When Adventures on the Wine Route was first published, Victor Hazan said, "In Kermit Lynch's small, true, delightful book there is more understanding about what wine really is than in everything else I have read." A quarter century later, this remarkable journey of wine, travel, and taste remains an essential volume for wine lovers. In 2007, Eric Asimov, in The New York Times, called it "one of the finest American books on wine," and in 2012, The Wall Street Journal pro-claimed that it "may be the best book on the wine business." In celebration of its twenty-fifth anniversary, Adventures on the Wine Route has been thoroughly redesigned and updated with an epilogue and a list of the great wine connoisseur's twenty-five most memorable bottles. In this singular tour along the French wine route, Lynch ventures forth to find the very essence of the wine world. In doing so, he never shies away from the attitudes, opinions, and beliefs that have made him one of our most respected and outspoken authorities on wine. Yet his guiding philosophy is exquisitely simple. As he writes in the introduction, "Wine is, above all, about pleasure. Those who make it ponderous make it dull . . . If you keep an open mind and take each wine on its own terms, there is a world of magic to discover." Adventures on the Wine Route is the ultimate quest for this magic via France's most distinguished vineyards and wine cellars. Lynch draws vivid portraits of vintners—from inebriated négociants to a man who oversees a vineyard that has been in his family for five hundred years—and memorably evokes the countryside at every turn. "The French," Lynch writes, "with their aristocratic heritage, their experience and tradition, approach wine from another point of view . . . and one cannot appreciate French wine with any depth of understanding without knowing how the French themselves look at their wines, by going to the source, descending into their cold, humid cellars, tasting with them, and listening to the language they employ to describe their wines." Here, Kermit Lynch assures a whole new generation of readers—as well as his loyal fans—that discussions about wine need not focus so stringently on "the pH, the oak, the body, the finish," but rather on the "gaiety" of the way "the tart fruit perfume[s] the palate and the brain."
An Unlikely Vineyard
Author: Deirdre Heekin
Publisher: Chelsea Green Publishing
Challenged by cold winters, wet summers, and other factors, Deirdre Heekin and her husband set about to grow not only a vineyard, but an orchard of heirloom apples, pears, and plums, as well as gardens filled with vegetables, herbs, roses, and wildflowers destined for their own table and for the kitchen of their small restaurant. They wanted to create, or rediscover, a sense of place, and to grow food naturally using the philosophy and techniques of organics, permaculture, and biodynamic farming. Having travelled and lived in France and Italy, and finding so much respect for place-based traditions, they were sure it would be possible to recreate that lifestyle, and to explore "the notion that life can be lived in both work and play, in a way that offers an honest sustenance." An Unlikely Vineyard tells the story of their farm and its evolution, from overgrown fields to a fertile, productive, and beautiful landscape that melds with its natural environment. But the book is much more than that. It also presents, through the example of their farming journey and winegrowing endeavours, an impressive amount of information on how to think about almost every aspect of gardening: from composting to trellising; from cider and perry making to old garden roses; from pruning (or not) to dealing naturally with pests and diseases.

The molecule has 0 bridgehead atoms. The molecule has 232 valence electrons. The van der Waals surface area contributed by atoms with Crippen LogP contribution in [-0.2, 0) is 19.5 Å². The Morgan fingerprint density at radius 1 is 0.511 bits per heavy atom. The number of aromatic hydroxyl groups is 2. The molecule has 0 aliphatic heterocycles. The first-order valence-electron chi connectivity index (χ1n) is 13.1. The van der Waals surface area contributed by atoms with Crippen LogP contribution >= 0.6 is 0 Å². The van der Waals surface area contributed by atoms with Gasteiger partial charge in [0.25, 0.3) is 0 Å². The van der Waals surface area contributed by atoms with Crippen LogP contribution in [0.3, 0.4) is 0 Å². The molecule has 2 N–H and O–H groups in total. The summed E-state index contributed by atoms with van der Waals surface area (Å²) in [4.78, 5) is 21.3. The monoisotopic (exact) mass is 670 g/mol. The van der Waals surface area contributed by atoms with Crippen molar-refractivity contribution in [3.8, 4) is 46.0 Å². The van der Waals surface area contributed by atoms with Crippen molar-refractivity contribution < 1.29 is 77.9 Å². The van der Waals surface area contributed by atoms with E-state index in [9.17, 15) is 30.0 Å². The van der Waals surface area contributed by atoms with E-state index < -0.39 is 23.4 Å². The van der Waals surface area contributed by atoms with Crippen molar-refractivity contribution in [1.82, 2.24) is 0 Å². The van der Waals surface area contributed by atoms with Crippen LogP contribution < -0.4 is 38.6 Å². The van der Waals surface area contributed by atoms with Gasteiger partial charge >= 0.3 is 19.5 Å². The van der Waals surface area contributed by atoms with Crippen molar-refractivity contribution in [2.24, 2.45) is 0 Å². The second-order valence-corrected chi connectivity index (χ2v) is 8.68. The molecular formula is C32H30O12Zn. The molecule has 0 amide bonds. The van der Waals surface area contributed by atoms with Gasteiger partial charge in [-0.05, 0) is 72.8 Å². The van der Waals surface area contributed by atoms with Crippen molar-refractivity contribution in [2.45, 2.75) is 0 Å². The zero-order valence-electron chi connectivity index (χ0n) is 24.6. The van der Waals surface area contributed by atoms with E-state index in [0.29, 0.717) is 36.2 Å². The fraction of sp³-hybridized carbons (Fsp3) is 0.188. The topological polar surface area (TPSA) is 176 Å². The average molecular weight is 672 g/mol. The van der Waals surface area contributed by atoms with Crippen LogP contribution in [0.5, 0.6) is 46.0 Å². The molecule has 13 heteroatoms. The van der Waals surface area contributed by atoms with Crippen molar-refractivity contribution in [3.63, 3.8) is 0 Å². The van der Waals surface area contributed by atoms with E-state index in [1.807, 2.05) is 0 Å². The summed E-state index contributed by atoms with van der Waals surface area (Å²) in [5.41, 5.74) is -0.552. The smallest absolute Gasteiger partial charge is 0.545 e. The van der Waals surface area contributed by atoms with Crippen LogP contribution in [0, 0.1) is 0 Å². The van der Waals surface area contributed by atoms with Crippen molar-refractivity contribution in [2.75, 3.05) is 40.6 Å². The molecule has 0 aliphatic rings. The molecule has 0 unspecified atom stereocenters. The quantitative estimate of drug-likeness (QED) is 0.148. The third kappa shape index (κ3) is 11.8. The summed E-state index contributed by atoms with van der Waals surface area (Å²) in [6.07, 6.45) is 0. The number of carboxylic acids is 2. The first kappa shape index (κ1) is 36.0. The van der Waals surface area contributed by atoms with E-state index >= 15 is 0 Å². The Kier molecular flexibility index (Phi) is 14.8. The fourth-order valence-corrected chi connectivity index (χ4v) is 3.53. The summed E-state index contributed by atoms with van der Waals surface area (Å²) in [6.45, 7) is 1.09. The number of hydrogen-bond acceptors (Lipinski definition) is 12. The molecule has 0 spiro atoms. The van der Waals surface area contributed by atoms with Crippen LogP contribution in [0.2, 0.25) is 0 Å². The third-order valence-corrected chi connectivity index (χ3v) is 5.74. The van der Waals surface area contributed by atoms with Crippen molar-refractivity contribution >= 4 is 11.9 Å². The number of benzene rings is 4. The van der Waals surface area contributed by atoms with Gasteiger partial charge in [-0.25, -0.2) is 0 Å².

Author: Jamie Goode
Publisher: Mitchell Beazley
This revolutionary book is the only indepth reference to detail the processes, developments, and factors affecting the science of winemaking. Jamie Goode, a highly regarded expert on the subject, skilfully opens up this complex subject and explains the background to the various processes involved and the range of issues surrounding their uses. He reports on the vital progress in winemaking research that has been made in the last decade and explains the practical application of science with reference to the range of winemaking techniques used around the world, as well as viticultural practices, organics and ecology, and lifestyle influences. Written in a uniquely accessible style, the book is divided into three sections covering the vineyard, the winery and human interaction with wine. It also features over 80 illustrations and photographs to help make even the most complex topics clear, straightforward and easy to understand.
Author: Beatrice Cointreau
Publisher: Board & Bench Pub
Organic Wine describes the major promotional, marketing, and business challenges facing “organics” through an exhaustive examination of the European and American markets. Author Béatrice Cointreau identifies a multitude of regulatory, commercial, and practical paradoxes bedeviling producers' ability to craft a complete and coherent consumer message, from labeling and advertising to public relations. Building on detailed case studies, she presents an analysis of global production and market trends and provides clear insights on how to position one's product within that paradoxical environment to the best effect.
Author: Katherine Cole
Could cow horns, vortexes, and the words of a prophet named Rudolf Steiner hold the key to producing the most alluring wines in the world--and to saving the planet? InVoodoo Vintnerswine writer Katherine Cole reveals the mysteries of biodynamic winegrowing and explores its practice on Oregon vineyards. Cole's story of biodynamic winegrowing starts on the back of a motorcycle in Persia and ends on a farm where the work is done by draft horses, chickens, and goats. It is a tradition that can be traced from Paleolithic times to the finestdomainesin Burgundy today. At the epicenter of the American biodynamic revolution are the Oregon vintners who believe that this spiritual style of farming results in the truest translations ofterroirand the purest pinot noirs possible. Cole introduces these "voodoo vintners" of Oregon, revealing why the need to farm biodynamically courses through their blood and examining their motivations and rationalizations." Voodoo Vintnersanswers the call of oenophiles everywhere for more information about this "beyond organic" style of farming. Cole's engaging narrative is a must-read for anyone interested in wine, sustainable agriculture, or the food movement.